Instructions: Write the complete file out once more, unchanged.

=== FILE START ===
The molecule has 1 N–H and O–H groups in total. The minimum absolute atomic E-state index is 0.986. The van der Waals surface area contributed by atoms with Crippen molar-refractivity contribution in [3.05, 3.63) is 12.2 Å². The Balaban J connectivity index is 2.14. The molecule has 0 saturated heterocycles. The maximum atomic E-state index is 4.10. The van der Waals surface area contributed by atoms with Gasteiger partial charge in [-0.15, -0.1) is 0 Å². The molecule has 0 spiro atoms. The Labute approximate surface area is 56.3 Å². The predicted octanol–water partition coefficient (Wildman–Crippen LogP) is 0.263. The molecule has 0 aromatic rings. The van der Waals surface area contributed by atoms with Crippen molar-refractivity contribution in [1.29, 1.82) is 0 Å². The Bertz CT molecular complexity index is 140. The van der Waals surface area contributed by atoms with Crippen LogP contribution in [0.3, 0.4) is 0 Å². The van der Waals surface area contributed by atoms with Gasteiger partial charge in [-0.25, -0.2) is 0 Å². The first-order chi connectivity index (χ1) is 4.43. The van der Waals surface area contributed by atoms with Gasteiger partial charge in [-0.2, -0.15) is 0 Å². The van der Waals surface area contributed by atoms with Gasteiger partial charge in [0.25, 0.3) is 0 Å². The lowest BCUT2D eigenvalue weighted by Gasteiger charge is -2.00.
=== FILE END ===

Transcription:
The molecule has 1 N–H and O–H groups in total. The minimum absolute atomic E-state index is 0.986. The van der Waals surface area contributed by atoms with Crippen molar-refractivity contribution in [3.05, 3.63) is 12.2 Å². The Balaban J connectivity index is 2.14. The molecule has 0 saturated heterocycles. The maximum atomic E-state index is 4.10. The van der Waals surface area contributed by atoms with Gasteiger partial charge in [-0.15, -0.1) is 0 Å². The molecule has 0 spiro atoms. The Labute approximate surface area is 56.3 Å². The predicted octanol–water partition coefficient (Wildman–Crippen LogP) is 0.263. The molecule has 0 aromatic rings. The van der Waals surface area contributed by atoms with Crippen molar-refractivity contribution in [1.29, 1.82) is 0 Å². The Bertz CT molecular complexity index is 140. The van der Waals surface area contributed by atoms with Crippen LogP contribution in [0.3, 0.4) is 0 Å². The van der Waals surface area contributed by atoms with Gasteiger partial charge in [-0.25, -0.2) is 0 Å². The first-order chi connectivity index (χ1) is 4.43. The van der Waals surface area contributed by atoms with Gasteiger partial charge in [-0.2, -0.15) is 0 Å². The van der Waals surface area contributed by atoms with Gasteiger partial charge in [0.25, 0.3) is 0 Å². The lowest BCUT2D eigenvalue weighted by Gasteiger charge is -2.00.